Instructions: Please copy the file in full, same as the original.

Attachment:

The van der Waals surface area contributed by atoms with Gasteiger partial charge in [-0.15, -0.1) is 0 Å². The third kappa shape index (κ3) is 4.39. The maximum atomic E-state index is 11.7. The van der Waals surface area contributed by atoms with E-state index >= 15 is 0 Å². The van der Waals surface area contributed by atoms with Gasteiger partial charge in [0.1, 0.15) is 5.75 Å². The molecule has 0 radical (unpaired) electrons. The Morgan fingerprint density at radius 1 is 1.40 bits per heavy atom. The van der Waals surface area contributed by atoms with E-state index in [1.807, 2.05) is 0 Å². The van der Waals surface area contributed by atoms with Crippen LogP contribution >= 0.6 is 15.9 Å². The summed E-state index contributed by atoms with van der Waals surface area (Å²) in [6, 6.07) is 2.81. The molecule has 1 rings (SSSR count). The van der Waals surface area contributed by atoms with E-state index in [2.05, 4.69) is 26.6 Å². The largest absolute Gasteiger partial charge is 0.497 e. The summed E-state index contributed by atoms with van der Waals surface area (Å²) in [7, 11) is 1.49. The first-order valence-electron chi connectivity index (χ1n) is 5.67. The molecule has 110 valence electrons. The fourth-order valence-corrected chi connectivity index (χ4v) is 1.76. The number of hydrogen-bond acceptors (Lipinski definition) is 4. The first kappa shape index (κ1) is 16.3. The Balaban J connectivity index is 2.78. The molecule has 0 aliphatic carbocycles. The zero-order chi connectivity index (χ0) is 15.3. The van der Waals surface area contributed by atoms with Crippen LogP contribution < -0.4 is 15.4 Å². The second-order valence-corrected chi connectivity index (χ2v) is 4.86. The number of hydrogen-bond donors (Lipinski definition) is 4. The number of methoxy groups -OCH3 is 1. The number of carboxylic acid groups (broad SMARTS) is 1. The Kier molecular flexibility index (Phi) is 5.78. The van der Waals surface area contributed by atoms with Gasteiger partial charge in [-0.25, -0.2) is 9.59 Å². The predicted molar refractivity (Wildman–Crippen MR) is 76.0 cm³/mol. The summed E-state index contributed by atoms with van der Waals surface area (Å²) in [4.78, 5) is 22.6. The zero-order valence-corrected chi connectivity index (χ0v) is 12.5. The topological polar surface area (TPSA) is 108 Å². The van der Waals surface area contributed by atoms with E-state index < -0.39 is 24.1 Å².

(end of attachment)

The van der Waals surface area contributed by atoms with Gasteiger partial charge in [-0.15, -0.1) is 0 Å². The third kappa shape index (κ3) is 4.39. The maximum atomic E-state index is 11.7. The van der Waals surface area contributed by atoms with E-state index >= 15 is 0 Å². The van der Waals surface area contributed by atoms with Gasteiger partial charge in [0.1, 0.15) is 5.75 Å². The molecule has 0 radical (unpaired) electrons. The Morgan fingerprint density at radius 1 is 1.40 bits per heavy atom. The van der Waals surface area contributed by atoms with E-state index in [1.807, 2.05) is 0 Å². The van der Waals surface area contributed by atoms with Crippen LogP contribution >= 0.6 is 15.9 Å². The summed E-state index contributed by atoms with van der Waals surface area (Å²) in [6, 6.07) is 2.81. The molecule has 1 rings (SSSR count). The van der Waals surface area contributed by atoms with E-state index in [2.05, 4.69) is 26.6 Å². The largest absolute Gasteiger partial charge is 0.497 e. The summed E-state index contributed by atoms with van der Waals surface area (Å²) in [7, 11) is 1.49. The first-order valence-electron chi connectivity index (χ1n) is 5.67. The molecule has 110 valence electrons. The fourth-order valence-corrected chi connectivity index (χ4v) is 1.76. The number of hydrogen-bond acceptors (Lipinski definition) is 4. The first kappa shape index (κ1) is 16.3. The Balaban J connectivity index is 2.78. The molecule has 0 aliphatic carbocycles. The zero-order chi connectivity index (χ0) is 15.3. The van der Waals surface area contributed by atoms with Crippen LogP contribution < -0.4 is 15.4 Å². The second-order valence-corrected chi connectivity index (χ2v) is 4.86. The number of hydrogen-bond donors (Lipinski definition) is 4. The number of methoxy groups -OCH3 is 1. The number of carboxylic acid groups (broad SMARTS) is 1. The Kier molecular flexibility index (Phi) is 5.78. The van der Waals surface area contributed by atoms with Gasteiger partial charge in [-0.25, -0.2) is 9.59 Å². The predicted molar refractivity (Wildman–Crippen MR) is 76.0 cm³/mol. The summed E-state index contributed by atoms with van der Waals surface area (Å²) in [4.78, 5) is 22.6. The zero-order valence-corrected chi connectivity index (χ0v) is 12.5. The topological polar surface area (TPSA) is 108 Å². The van der Waals surface area contributed by atoms with E-state index < -0.39 is 24.1 Å².